Health Care Ethics
- Overview of the Basics
- Rural Health Care Ethics
- Right to Refuse Treatment
- Withholding and Withdrawing Treatment
- Decision-Making Capacity
- Is Health Care a Right?
- Pediatric Decision-Making
- Physician Aid in Dying (PAD)
- Health Care Reform in Vermont
- Frequently Asked Questions
- Resources and Ethics Links
Health Care Ethics: Overview of the Basics
What Is Health Care Ethics?
Health care ethics (a/k/a "medical" ethics or "bioethics"), at its simplest, is a set of moral principles, beliefs and values that guide us in making choices about medical care.
At the core of health care ethics is our sense of right and wrong and our beliefs about rights we possess and duties we owe others.
Thinking carefully about the ethical aspects of health care decisions helps us make choices that are right, good, fair and just.
The Core Principles of Health Care Ethics
Our ethical responsibilities in a given situation depend in part on the nature of the decision and in part on the roles we play. For example, a patient and his or her family play different roles and owe different ethical obligations to each other than a patient and his or her physician. In the US, four main principles define the ethical duties that health care professionals owe to patients. They are:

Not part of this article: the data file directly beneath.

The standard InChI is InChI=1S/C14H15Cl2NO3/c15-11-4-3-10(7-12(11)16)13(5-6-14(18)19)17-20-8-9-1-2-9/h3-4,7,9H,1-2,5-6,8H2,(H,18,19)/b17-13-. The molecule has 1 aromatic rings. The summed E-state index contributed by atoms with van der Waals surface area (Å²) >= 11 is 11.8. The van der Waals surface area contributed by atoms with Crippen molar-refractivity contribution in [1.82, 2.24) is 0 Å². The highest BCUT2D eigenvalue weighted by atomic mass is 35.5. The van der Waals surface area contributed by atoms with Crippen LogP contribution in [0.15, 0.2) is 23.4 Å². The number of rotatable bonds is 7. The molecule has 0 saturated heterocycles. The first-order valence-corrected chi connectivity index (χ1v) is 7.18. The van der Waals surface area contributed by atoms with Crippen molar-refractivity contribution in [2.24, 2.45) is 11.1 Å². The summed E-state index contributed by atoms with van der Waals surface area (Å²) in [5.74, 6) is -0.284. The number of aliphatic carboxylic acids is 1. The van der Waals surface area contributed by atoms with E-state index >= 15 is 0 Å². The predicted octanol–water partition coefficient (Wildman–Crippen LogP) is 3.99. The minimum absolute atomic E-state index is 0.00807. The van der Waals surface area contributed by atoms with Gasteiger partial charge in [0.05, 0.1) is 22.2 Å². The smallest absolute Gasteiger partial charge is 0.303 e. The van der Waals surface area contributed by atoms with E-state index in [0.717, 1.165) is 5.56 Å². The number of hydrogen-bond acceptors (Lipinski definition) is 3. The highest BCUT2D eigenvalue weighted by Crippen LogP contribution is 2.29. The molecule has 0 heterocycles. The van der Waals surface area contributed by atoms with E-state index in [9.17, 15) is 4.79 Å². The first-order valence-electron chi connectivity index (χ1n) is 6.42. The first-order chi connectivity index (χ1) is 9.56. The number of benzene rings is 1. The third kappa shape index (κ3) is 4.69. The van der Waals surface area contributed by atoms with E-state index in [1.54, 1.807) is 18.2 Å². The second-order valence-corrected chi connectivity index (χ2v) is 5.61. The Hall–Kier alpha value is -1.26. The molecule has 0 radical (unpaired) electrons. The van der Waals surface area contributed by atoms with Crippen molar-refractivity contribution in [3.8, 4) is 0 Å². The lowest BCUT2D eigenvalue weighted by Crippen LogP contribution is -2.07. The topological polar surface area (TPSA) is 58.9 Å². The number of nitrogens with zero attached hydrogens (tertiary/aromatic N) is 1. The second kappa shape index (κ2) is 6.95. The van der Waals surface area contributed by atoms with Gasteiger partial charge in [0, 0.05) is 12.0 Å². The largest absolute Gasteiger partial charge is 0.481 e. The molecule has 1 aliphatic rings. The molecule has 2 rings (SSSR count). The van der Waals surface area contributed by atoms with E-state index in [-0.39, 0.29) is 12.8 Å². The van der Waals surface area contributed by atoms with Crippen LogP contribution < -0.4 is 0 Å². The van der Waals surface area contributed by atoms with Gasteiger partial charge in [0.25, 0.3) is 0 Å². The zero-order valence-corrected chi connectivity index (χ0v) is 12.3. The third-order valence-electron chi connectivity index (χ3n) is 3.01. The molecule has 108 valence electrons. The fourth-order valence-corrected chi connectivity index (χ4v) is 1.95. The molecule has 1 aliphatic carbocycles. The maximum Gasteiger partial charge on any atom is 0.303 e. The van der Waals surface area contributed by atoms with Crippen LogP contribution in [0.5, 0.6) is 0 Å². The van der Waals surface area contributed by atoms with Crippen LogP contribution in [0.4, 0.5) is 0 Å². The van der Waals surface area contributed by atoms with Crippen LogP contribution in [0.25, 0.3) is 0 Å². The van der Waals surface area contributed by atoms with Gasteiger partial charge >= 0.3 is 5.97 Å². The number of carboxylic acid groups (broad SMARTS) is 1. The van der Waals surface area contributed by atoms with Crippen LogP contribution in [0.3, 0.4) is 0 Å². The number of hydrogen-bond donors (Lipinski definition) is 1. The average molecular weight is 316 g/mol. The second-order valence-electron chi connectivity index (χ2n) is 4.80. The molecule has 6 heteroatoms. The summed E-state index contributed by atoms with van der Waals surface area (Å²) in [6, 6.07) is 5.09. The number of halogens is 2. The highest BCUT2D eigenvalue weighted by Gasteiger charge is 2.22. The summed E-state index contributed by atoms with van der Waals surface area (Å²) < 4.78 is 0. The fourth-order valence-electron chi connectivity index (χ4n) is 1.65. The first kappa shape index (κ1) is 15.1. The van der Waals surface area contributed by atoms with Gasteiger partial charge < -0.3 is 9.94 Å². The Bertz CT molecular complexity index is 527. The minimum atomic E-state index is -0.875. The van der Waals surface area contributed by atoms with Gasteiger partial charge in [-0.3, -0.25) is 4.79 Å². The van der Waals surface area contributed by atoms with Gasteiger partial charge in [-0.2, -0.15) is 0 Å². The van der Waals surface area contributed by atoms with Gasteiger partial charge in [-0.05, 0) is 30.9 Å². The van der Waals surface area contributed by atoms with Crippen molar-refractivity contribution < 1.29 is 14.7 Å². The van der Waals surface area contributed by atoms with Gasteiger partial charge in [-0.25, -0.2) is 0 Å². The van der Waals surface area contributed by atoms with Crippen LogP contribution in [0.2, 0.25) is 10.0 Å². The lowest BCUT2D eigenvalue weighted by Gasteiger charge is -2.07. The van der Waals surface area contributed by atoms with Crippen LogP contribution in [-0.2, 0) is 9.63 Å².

- Autonomy: to honor the patients right to make their own decision
- Beneficence: to help the patient advance his/her own good
- Nonmaleficence: to do no harm
- Justice: to be fair and treat like cases alike
All 4 principles are considered to be in effect at all times. In theory, each is of equal weight or importance. In practice, however, at least in the US, respect for patient autonomy often takes priority over the others.